Once you’ve determined the high level needs, the next step is to flesh this out with the components required to meet those needs. You do this by creating a chain of needs. I call this a ‘value chain’ because by meeting the needs of others, you hope to create value. At the top of any value chain should be the visible user need you are trying to serve and below this are the increasingly invisible (to the user) components that are necessary to serve those needs.

Figure 2 below provides a value chain for the TV company. In this diagram both branded and aggregator sites need content. That content needs a distribution mechanism (such as traditional media) but it also has to be created, which requires artistic direction. Naturally, artistic direction needs a creative studio to make the show but it also needs market analysis; for example, what sort of programs do people want to watch? And so the chain continues down to components such as compute and power.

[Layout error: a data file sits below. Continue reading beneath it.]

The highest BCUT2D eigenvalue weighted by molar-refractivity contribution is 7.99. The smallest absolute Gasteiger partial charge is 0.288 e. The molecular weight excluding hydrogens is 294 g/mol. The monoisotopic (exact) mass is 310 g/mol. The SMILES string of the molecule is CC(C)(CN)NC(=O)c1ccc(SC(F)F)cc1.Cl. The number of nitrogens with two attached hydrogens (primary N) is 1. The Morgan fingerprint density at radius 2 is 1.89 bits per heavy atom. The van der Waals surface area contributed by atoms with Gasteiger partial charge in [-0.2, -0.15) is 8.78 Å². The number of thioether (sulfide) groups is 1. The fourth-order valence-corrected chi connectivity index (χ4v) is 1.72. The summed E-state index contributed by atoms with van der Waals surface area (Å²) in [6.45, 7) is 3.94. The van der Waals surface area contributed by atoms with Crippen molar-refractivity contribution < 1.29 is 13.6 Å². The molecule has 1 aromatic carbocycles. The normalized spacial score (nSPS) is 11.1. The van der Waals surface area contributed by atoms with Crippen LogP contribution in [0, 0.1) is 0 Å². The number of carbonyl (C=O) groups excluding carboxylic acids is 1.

Step 3. Create a map

Value chains on their own are practically useless for understanding an environment because they lack any form of context on how it is changing. If you think of a company such as Nokia, it started out as a paper mill, became a plastics manufacturer and then eventually a telecommunications company. During this time, its value chains radically altered. In order to understand an environment, we need to somehow capture this aspect of change and combine it with our value chain. The biggest problem is that the process of change and how things evolve cannot be measured over time. As uncomfortable as it is, you have to embrace the uncertainty of future change. Fortunately, there’s a neat trick because while evolution can’t be measured over time, it can be measured over certainty.